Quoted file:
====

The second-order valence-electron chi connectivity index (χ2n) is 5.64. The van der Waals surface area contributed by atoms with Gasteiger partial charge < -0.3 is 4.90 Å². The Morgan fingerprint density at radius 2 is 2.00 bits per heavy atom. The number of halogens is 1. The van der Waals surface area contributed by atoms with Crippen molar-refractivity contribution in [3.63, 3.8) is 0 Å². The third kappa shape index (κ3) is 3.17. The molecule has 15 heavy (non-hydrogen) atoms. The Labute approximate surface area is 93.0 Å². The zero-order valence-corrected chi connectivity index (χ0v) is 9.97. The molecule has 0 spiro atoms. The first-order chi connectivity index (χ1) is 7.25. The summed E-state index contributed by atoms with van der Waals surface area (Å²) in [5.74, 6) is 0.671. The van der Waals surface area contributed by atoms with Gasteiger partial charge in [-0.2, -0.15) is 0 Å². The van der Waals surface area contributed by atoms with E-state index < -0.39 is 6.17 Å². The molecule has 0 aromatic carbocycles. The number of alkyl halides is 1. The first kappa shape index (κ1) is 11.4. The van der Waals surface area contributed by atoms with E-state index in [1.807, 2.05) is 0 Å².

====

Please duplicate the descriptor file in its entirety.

The second-order valence-electron chi connectivity index (χ2n) is 5.64. The van der Waals surface area contributed by atoms with Gasteiger partial charge < -0.3 is 4.90 Å². The Morgan fingerprint density at radius 2 is 2.00 bits per heavy atom. The number of halogens is 1. The van der Waals surface area contributed by atoms with Crippen molar-refractivity contribution in [3.63, 3.8) is 0 Å². The third kappa shape index (κ3) is 3.17. The molecule has 15 heavy (non-hydrogen) atoms. The Labute approximate surface area is 93.0 Å². The zero-order valence-corrected chi connectivity index (χ0v) is 9.97. The molecule has 0 spiro atoms. The first-order chi connectivity index (χ1) is 7.25. The summed E-state index contributed by atoms with van der Waals surface area (Å²) in [5.74, 6) is 0.671. The van der Waals surface area contributed by atoms with Gasteiger partial charge in [-0.2, -0.15) is 0 Å². The van der Waals surface area contributed by atoms with E-state index < -0.39 is 6.17 Å². The molecule has 0 aromatic carbocycles. The number of alkyl halides is 1. The first kappa shape index (κ1) is 11.4. The van der Waals surface area contributed by atoms with E-state index in [1.807, 2.05) is 0 Å².